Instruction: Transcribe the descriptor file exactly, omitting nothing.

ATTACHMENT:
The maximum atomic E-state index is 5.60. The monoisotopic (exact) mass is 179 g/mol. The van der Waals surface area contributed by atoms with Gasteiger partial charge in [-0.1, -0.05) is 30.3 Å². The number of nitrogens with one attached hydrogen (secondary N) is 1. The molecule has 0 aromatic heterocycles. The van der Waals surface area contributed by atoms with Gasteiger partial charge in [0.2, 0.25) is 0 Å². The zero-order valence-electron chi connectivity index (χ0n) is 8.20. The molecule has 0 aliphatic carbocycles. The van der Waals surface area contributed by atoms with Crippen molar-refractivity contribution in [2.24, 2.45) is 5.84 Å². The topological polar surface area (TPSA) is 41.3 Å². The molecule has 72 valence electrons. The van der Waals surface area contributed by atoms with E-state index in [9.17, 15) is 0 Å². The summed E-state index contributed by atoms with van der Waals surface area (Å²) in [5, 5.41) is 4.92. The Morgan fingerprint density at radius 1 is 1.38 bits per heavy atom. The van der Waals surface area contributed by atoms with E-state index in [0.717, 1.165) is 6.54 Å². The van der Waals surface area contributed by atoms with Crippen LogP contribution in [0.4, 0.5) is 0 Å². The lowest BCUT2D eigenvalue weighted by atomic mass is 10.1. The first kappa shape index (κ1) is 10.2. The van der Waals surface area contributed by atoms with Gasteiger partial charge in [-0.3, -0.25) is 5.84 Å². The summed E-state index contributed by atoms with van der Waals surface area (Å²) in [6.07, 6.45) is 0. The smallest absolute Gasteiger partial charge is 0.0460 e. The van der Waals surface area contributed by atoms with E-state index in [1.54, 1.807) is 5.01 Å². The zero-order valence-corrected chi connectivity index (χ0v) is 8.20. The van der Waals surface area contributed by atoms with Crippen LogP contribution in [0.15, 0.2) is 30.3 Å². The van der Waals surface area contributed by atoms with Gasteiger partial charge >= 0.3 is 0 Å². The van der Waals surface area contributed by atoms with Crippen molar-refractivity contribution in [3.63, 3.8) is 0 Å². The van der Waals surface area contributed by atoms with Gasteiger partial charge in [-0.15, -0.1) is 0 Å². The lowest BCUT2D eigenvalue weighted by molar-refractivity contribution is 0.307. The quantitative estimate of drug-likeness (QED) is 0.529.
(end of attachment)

The maximum atomic E-state index is 5.60. The monoisotopic (exact) mass is 179 g/mol. The van der Waals surface area contributed by atoms with Gasteiger partial charge in [-0.1, -0.05) is 30.3 Å². The number of nitrogens with one attached hydrogen (secondary N) is 1. The molecule has 0 aromatic heterocycles. The van der Waals surface area contributed by atoms with Gasteiger partial charge in [0.2, 0.25) is 0 Å². The zero-order valence-electron chi connectivity index (χ0n) is 8.20. The molecule has 0 aliphatic carbocycles. The van der Waals surface area contributed by atoms with Crippen molar-refractivity contribution in [2.24, 2.45) is 5.84 Å². The topological polar surface area (TPSA) is 41.3 Å². The molecule has 72 valence electrons. The van der Waals surface area contributed by atoms with E-state index in [9.17, 15) is 0 Å². The summed E-state index contributed by atoms with van der Waals surface area (Å²) in [5, 5.41) is 4.92. The Morgan fingerprint density at radius 1 is 1.38 bits per heavy atom. The van der Waals surface area contributed by atoms with E-state index in [0.717, 1.165) is 6.54 Å². The van der Waals surface area contributed by atoms with Crippen LogP contribution in [0.4, 0.5) is 0 Å². The lowest BCUT2D eigenvalue weighted by atomic mass is 10.1. The first kappa shape index (κ1) is 10.2. The van der Waals surface area contributed by atoms with Gasteiger partial charge in [-0.3, -0.25) is 5.84 Å². The summed E-state index contributed by atoms with van der Waals surface area (Å²) in [6.07, 6.45) is 0. The smallest absolute Gasteiger partial charge is 0.0460 e. The van der Waals surface area contributed by atoms with E-state index in [1.54, 1.807) is 5.01 Å². The zero-order valence-corrected chi connectivity index (χ0v) is 8.20. The van der Waals surface area contributed by atoms with Crippen LogP contribution in [0.15, 0.2) is 30.3 Å². The van der Waals surface area contributed by atoms with Gasteiger partial charge >= 0.3 is 0 Å². The van der Waals surface area contributed by atoms with Crippen molar-refractivity contribution in [3.63, 3.8) is 0 Å². The van der Waals surface area contributed by atoms with Gasteiger partial charge in [-0.15, -0.1) is 0 Å². The lowest BCUT2D eigenvalue weighted by molar-refractivity contribution is 0.307. The quantitative estimate of drug-likeness (QED) is 0.529.